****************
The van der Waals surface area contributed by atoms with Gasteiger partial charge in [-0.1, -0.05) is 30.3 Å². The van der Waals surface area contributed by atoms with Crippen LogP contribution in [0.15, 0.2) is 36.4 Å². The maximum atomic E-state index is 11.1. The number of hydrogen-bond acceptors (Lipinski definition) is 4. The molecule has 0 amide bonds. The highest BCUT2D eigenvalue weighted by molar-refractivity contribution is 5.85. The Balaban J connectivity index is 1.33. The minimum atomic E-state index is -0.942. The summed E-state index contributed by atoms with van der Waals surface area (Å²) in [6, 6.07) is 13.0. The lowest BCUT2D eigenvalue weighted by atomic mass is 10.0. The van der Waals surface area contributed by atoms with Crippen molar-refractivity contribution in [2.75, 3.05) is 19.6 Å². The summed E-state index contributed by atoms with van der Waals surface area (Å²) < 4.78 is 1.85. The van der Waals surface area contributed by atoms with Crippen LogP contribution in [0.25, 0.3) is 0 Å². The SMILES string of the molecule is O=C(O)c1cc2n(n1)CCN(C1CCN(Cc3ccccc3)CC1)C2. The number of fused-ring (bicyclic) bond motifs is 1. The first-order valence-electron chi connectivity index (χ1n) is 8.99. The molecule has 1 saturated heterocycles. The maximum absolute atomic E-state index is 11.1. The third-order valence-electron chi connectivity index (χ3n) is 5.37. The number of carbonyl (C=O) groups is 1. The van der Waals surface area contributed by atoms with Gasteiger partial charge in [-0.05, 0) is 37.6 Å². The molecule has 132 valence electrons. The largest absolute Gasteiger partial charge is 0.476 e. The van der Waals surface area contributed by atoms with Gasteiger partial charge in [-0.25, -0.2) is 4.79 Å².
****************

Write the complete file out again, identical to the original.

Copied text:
The van der Waals surface area contributed by atoms with Gasteiger partial charge in [-0.1, -0.05) is 30.3 Å². The van der Waals surface area contributed by atoms with Crippen LogP contribution in [0.15, 0.2) is 36.4 Å². The maximum atomic E-state index is 11.1. The number of hydrogen-bond acceptors (Lipinski definition) is 4. The molecule has 0 amide bonds. The highest BCUT2D eigenvalue weighted by molar-refractivity contribution is 5.85. The Balaban J connectivity index is 1.33. The minimum atomic E-state index is -0.942. The summed E-state index contributed by atoms with van der Waals surface area (Å²) in [6, 6.07) is 13.0. The lowest BCUT2D eigenvalue weighted by atomic mass is 10.0. The van der Waals surface area contributed by atoms with Crippen molar-refractivity contribution in [2.75, 3.05) is 19.6 Å². The summed E-state index contributed by atoms with van der Waals surface area (Å²) < 4.78 is 1.85. The van der Waals surface area contributed by atoms with Crippen LogP contribution in [0.25, 0.3) is 0 Å². The SMILES string of the molecule is O=C(O)c1cc2n(n1)CCN(C1CCN(Cc3ccccc3)CC1)C2. The number of fused-ring (bicyclic) bond motifs is 1. The first-order valence-electron chi connectivity index (χ1n) is 8.99. The molecule has 1 saturated heterocycles. The maximum absolute atomic E-state index is 11.1. The third-order valence-electron chi connectivity index (χ3n) is 5.37. The number of carbonyl (C=O) groups is 1. The van der Waals surface area contributed by atoms with Gasteiger partial charge in [-0.05, 0) is 37.6 Å². The molecule has 132 valence electrons. The largest absolute Gasteiger partial charge is 0.476 e. The van der Waals surface area contributed by atoms with Gasteiger partial charge in [-0.25, -0.2) is 4.79 Å².